First on the list is their Gyudon which Japanese food lovers will surely be familiar with. This one features tender sukiyaki -cut US beef belly braised in tapa sauce. That's what they mean by the Pinoy twist. Indeed, which Pinoy can resist tender and delectable tapa, served the Japanese way?
And speaking of Pinoy twist, they have transformed the ubiquitous sisig which can be found in any popular hang-out place into a taco. The Ronin Sisig Tacos feature Nori wrappers and the sisig is garnished with salsa, onion leeks and chilli threads.
Most of us are familiar with Agedashi in the Japanese menu, but Chef Mark came up with his own version of it-- the Pinoy twist is his take on the popular street food we know as tokwa't baboy. The tofu and pig's ears are deep-friend for that crunch and served in a light vinegar/onion sauce.
And then they have their own Yakitori series that also feature popular Pinoy street food. They have the Yakitori Isaw which, as everyone knows, is chicken intestine, and they have the Pig's ears. These are served crunchy as well but with a yakitori sauce. There is another one in the Yakitori series that is actually alien to me but may be familiar to you. Chef Martin says this is the Yakitori Dugo, a common street food loved by many but which I am unfamiliar with. Chef Martin says it goes by the popular name of Beta Max, but it still does not ring a bell. Anyway, as the name implies, it is actually pig's blood, coagulated and solid and served with a delectable yakitori sauce. And for their premium Yakitori item, they have wagyu beef cubes lightly seasoned with salt and pepper just to bring out the taste of the premium beef, Chef Martin said. Then the dish is bathed in yakitori sauce. I think I know which one to order when I come visiting.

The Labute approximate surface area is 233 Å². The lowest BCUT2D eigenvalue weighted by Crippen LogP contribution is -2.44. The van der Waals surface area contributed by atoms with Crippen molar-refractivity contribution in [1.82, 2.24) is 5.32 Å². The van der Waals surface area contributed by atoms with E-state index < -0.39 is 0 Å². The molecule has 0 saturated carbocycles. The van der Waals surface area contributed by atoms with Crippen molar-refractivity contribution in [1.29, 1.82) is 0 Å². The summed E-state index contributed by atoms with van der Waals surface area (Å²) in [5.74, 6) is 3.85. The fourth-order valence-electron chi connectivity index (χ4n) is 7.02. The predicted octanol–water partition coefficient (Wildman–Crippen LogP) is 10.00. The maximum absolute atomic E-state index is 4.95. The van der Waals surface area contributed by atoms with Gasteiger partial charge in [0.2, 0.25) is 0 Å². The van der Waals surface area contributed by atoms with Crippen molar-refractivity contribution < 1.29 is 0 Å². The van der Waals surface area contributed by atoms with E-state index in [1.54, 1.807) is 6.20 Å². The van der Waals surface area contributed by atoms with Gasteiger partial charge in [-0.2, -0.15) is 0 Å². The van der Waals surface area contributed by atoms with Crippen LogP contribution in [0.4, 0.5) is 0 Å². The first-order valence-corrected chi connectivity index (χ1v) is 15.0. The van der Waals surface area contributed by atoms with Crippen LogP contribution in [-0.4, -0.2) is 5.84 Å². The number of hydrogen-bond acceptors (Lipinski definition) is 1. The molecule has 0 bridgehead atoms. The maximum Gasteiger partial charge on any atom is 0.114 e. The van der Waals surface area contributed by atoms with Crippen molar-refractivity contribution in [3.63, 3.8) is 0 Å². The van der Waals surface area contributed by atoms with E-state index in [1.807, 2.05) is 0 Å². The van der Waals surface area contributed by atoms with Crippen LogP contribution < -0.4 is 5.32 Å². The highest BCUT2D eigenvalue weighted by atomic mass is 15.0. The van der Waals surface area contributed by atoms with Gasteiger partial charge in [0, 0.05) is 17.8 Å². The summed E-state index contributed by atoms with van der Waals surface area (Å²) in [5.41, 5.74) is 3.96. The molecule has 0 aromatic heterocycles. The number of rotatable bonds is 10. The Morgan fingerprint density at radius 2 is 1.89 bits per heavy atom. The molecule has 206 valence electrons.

And what menu will be complete without Fried Chicken on it? The Chef had a stroke of genius with this item: the Ronin UFC Fried Chicken. The chicken is marinated in the all-too-Pinoy UFC banana ketchup before it is deep friend and then served with salted egg sauce, topped with Nori powder and bonito flakes. This time, the Filipino food comes out with a Japanese twist!
10 Ronin has not yet come out with a full menu, but they couldn't call themselves a Japanese restaurant without having ramen in the menu. The Pinoy twist? Among their best- selling ramen is the Tinola Ramen featuring a ginger-based broth which reeks of the comforting aroma and flavour of the Pinoy tinola and served with Japanese noodles. The Chef said that the chicken is miso-rubbed for that Japanese twist, but the broth is rich and filling, and very delectable as well.
By the time you drop in on 10 Ronin, they may have added a few more interesting items in their menu, but the above should perk your interest and tickle your imagination enough to try them out on your next hang-out with friends in the Makati area. Check them out at 4357 Montojo St., Brgy. Sta. Cruz in Makati City, very near Circuit.
Mabuhay!!! Be proud to be a Filipino.